BJP keen on keeping ties with Sena
The BJP president speaks to Uddhav Thackeray twice to break the recent deadlock, reports Shekhar Iyer.india Updated: Oct 06, 2006 22:22 IST
BJP president Rajnath Singh spoke to Uddhav Thackeray twice on Friday to break the ice between two parties, his aides said.
Rajnath asked Maharashtra leader Gopinath Munde to meet Bal Thackeray without waiting for an invitation so that the message from the BJP that it is serious about continuing the ties.
In what was seen as the first crisis between the two parties since he took over as BJP chief, Rajnath asked Nitin Gadkari not to sound too aggressive, the aides said.
Rajnath's missive to the Maharashtra leaders was that the BJP should present its case for Chimur to the Sena supremo in a conciliatory tone rather respond with sabre rattling as Nitin Gadkari had done.
Significantly, Nitin Gadkari was not present at the meeting as he was away in Nagpur. Gadkari had come under severe attack from Sena mouthpiece 'Saamna', which described him as "the killer of alliance, while praising the late Pramod Mahajan as an architect of the alliance".
Munde's meeting with Thackeray led to easing of tension with the Sena agreeing to concede the Chimur seat to BJP. In return, the BJP agreed to give up one of the Kalyan-Dombivli seat to the Sena in the next assembly elections after delimitation.
Right from the beginning of the crisis, central B JP leaders had said it would blow over because the Sena could not afford to part ways. What was needed was a balmy approach. They had expected Thackerays (the father and son duo) to end their posturing and come around for settlement.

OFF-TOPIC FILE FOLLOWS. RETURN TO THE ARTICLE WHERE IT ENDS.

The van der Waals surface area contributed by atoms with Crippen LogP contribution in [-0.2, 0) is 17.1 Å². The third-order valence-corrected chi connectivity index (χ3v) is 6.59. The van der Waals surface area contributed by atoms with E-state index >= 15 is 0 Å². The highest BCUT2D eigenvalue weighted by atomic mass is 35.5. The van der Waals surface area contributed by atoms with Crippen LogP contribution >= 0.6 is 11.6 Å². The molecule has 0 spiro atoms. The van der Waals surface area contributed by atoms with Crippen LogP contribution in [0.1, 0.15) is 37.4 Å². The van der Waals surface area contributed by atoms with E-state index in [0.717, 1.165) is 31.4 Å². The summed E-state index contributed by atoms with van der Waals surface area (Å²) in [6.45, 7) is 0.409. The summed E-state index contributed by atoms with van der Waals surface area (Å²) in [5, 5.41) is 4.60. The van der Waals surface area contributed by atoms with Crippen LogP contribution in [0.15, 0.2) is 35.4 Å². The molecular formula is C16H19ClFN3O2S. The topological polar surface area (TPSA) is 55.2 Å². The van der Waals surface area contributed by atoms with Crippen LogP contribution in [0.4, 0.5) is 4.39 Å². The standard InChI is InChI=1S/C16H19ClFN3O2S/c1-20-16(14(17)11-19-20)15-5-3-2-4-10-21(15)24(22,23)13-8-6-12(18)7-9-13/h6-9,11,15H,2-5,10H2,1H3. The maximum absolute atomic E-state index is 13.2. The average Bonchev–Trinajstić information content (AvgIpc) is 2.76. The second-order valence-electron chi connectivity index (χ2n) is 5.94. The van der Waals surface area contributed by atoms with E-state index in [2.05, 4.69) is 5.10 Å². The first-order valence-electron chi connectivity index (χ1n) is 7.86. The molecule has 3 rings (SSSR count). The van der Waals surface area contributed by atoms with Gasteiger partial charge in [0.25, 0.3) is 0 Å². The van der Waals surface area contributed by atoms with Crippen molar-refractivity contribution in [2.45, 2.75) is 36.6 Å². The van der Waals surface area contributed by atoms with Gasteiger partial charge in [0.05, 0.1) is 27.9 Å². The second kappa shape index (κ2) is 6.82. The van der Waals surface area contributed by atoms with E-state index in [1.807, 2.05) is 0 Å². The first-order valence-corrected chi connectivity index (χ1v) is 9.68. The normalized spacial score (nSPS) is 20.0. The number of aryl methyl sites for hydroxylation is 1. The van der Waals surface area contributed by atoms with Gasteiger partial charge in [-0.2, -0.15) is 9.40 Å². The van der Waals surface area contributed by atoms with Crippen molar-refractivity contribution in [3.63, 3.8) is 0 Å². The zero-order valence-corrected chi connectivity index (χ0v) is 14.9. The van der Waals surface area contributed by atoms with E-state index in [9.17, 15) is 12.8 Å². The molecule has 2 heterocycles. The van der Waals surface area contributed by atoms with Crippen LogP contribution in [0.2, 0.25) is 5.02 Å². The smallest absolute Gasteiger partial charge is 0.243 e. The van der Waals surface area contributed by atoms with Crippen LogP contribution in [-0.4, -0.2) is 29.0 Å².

They saw the problem over the Chimur seat as a reflection more of the complications with the Sena caused by Uddhav Thackeray's style of functioning and a group of leaders close to him.
Central BJP leaders recalled that, even Pramod Mahajan had told the Thackerays that both parties must rotate seats so that both parties increased their tally. This was not to the liking of Uddhav who had insisted that both parties retain the 1999 formula for the 2004 polls.
The BJP leaders maintained that Uddhav Thackeray and BJP leader Nitin Gadkari had clinched the deal when they met at a function over four days ago. The BJP would contest Chimur and the Sena would put up a nominee for the Daryapur seat in Amravati district, which had fallen vacant following resignation of another Shiv Sena legislator after he joined the Congress.
Gadkari and BJP vice president Gopinath Munde were told that they would be meeting Thackeray Senior Wednesday evening for final approval.
"Something obviously changed with Uddhav and his group deciding that they should walk out of the understanding," said a senior BJP leader, who briefed party chief Rajnath Singh as soon as the crisis began.
"In fact," he said, "Uddhav sent Sena leaders Prakash Paranjpaye and Sanjay Raut to meet L K Advani a week ago to demand that his party contest Chimur. But Advani, who was briefed by the state unit, told the delegation that the issue had to be sorted out at the state level."
The by-poll in Chimur in Vidarbha region has been necessitated after a Sena MLA and Rane supporter, Vijay Wadeiitwar, quit the seat and joined the Congress. The Sena does not have a candidate, according to BJP, which had inducted into the party a Sena rebel who had contested the 2004 poll as an independent.